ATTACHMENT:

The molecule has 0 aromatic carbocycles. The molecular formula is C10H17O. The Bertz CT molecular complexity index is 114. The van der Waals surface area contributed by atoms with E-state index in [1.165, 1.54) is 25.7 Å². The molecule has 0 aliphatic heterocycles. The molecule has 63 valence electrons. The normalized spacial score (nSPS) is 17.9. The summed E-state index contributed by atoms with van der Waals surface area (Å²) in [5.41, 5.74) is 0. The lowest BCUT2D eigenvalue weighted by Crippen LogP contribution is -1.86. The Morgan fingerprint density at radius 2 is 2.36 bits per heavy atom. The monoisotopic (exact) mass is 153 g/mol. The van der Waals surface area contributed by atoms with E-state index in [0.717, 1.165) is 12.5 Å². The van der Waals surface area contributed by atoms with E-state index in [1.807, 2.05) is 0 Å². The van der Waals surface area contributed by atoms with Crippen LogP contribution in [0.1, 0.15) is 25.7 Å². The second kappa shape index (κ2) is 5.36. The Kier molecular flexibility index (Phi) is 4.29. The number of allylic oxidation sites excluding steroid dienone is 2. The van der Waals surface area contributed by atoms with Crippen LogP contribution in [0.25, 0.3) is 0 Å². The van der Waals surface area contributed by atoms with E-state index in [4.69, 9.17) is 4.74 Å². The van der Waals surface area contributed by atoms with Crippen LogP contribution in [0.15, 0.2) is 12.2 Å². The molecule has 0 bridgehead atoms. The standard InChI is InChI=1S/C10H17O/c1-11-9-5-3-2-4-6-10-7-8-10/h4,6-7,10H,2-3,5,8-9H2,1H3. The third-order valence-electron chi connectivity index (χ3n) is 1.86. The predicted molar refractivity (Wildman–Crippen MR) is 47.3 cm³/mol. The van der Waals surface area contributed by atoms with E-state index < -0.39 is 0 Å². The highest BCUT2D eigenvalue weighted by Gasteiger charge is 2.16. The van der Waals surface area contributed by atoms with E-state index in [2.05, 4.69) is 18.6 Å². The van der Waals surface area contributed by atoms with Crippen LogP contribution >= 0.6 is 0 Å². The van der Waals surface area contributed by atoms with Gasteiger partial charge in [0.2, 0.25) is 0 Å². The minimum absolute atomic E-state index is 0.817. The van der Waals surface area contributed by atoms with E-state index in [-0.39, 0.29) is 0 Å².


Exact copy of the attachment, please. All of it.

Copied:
The molecule has 0 aromatic carbocycles. The molecular formula is C10H17O. The Bertz CT molecular complexity index is 114. The van der Waals surface area contributed by atoms with E-state index in [1.165, 1.54) is 25.7 Å². The molecule has 0 aliphatic heterocycles. The molecule has 63 valence electrons. The normalized spacial score (nSPS) is 17.9. The summed E-state index contributed by atoms with van der Waals surface area (Å²) in [5.41, 5.74) is 0. The lowest BCUT2D eigenvalue weighted by Crippen LogP contribution is -1.86. The Morgan fingerprint density at radius 2 is 2.36 bits per heavy atom. The monoisotopic (exact) mass is 153 g/mol. The van der Waals surface area contributed by atoms with E-state index in [0.717, 1.165) is 12.5 Å². The van der Waals surface area contributed by atoms with E-state index in [1.807, 2.05) is 0 Å². The van der Waals surface area contributed by atoms with Crippen LogP contribution in [0.1, 0.15) is 25.7 Å². The second kappa shape index (κ2) is 5.36. The Kier molecular flexibility index (Phi) is 4.29. The number of allylic oxidation sites excluding steroid dienone is 2. The van der Waals surface area contributed by atoms with Crippen LogP contribution in [0.25, 0.3) is 0 Å². The van der Waals surface area contributed by atoms with E-state index in [4.69, 9.17) is 4.74 Å². The van der Waals surface area contributed by atoms with Crippen LogP contribution in [0.15, 0.2) is 12.2 Å². The molecule has 0 bridgehead atoms. The standard InChI is InChI=1S/C10H17O/c1-11-9-5-3-2-4-6-10-7-8-10/h4,6-7,10H,2-3,5,8-9H2,1H3. The third-order valence-electron chi connectivity index (χ3n) is 1.86. The predicted molar refractivity (Wildman–Crippen MR) is 47.3 cm³/mol. The van der Waals surface area contributed by atoms with E-state index < -0.39 is 0 Å². The highest BCUT2D eigenvalue weighted by Gasteiger charge is 2.16. The van der Waals surface area contributed by atoms with E-state index in [2.05, 4.69) is 18.6 Å². The van der Waals surface area contributed by atoms with Crippen LogP contribution >= 0.6 is 0 Å². The van der Waals surface area contributed by atoms with Gasteiger partial charge in [0.2, 0.25) is 0 Å². The minimum absolute atomic E-state index is 0.817. The van der Waals surface area contributed by atoms with E-state index in [-0.39, 0.29) is 0 Å².